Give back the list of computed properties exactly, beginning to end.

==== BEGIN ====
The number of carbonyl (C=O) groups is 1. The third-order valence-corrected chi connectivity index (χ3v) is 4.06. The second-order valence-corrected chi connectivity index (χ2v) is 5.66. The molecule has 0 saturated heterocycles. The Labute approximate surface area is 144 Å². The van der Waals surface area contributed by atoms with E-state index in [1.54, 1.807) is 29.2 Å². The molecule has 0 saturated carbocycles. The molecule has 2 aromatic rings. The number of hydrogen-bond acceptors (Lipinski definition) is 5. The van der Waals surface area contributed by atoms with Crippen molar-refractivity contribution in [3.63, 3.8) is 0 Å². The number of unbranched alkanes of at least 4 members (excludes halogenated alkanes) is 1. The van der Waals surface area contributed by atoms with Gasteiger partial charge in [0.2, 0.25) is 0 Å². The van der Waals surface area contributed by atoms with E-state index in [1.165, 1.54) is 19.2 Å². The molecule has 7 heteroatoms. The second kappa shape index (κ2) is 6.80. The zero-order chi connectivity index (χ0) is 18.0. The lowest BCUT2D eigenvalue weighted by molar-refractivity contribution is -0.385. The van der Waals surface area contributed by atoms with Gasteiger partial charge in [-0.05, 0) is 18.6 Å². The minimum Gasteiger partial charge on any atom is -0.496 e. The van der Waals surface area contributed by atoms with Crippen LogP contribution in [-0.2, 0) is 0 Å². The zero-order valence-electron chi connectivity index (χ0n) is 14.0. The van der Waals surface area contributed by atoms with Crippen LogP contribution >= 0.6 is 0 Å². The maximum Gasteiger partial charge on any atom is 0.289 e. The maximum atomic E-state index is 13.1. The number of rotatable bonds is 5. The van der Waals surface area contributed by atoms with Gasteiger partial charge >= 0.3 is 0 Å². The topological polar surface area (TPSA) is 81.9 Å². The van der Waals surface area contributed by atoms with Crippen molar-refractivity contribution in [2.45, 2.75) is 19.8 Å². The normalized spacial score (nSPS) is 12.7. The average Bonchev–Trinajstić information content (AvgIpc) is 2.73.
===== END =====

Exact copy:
The number of carbonyl (C=O) groups is 1. The third-order valence-corrected chi connectivity index (χ3v) is 4.06. The second-order valence-corrected chi connectivity index (χ2v) is 5.66. The molecule has 0 saturated heterocycles. The Labute approximate surface area is 144 Å². The van der Waals surface area contributed by atoms with E-state index in [1.54, 1.807) is 29.2 Å². The molecule has 0 saturated carbocycles. The molecule has 2 aromatic rings. The number of hydrogen-bond acceptors (Lipinski definition) is 5. The van der Waals surface area contributed by atoms with Crippen molar-refractivity contribution in [3.63, 3.8) is 0 Å². The number of unbranched alkanes of at least 4 members (excludes halogenated alkanes) is 1. The van der Waals surface area contributed by atoms with Gasteiger partial charge in [0.2, 0.25) is 0 Å². The van der Waals surface area contributed by atoms with E-state index in [1.165, 1.54) is 19.2 Å². The molecule has 7 heteroatoms. The second kappa shape index (κ2) is 6.80. The zero-order chi connectivity index (χ0) is 18.0. The lowest BCUT2D eigenvalue weighted by molar-refractivity contribution is -0.385. The van der Waals surface area contributed by atoms with Gasteiger partial charge in [-0.05, 0) is 18.6 Å². The minimum Gasteiger partial charge on any atom is -0.496 e. The van der Waals surface area contributed by atoms with Crippen LogP contribution in [-0.2, 0) is 0 Å². The zero-order valence-electron chi connectivity index (χ0n) is 14.0. The van der Waals surface area contributed by atoms with Crippen LogP contribution >= 0.6 is 0 Å². The maximum Gasteiger partial charge on any atom is 0.289 e. The maximum atomic E-state index is 13.1. The number of rotatable bonds is 5. The van der Waals surface area contributed by atoms with Gasteiger partial charge >= 0.3 is 0 Å². The topological polar surface area (TPSA) is 81.9 Å². The van der Waals surface area contributed by atoms with Crippen molar-refractivity contribution in [2.45, 2.75) is 19.8 Å². The normalized spacial score (nSPS) is 12.7. The average Bonchev–Trinajstić information content (AvgIpc) is 2.73.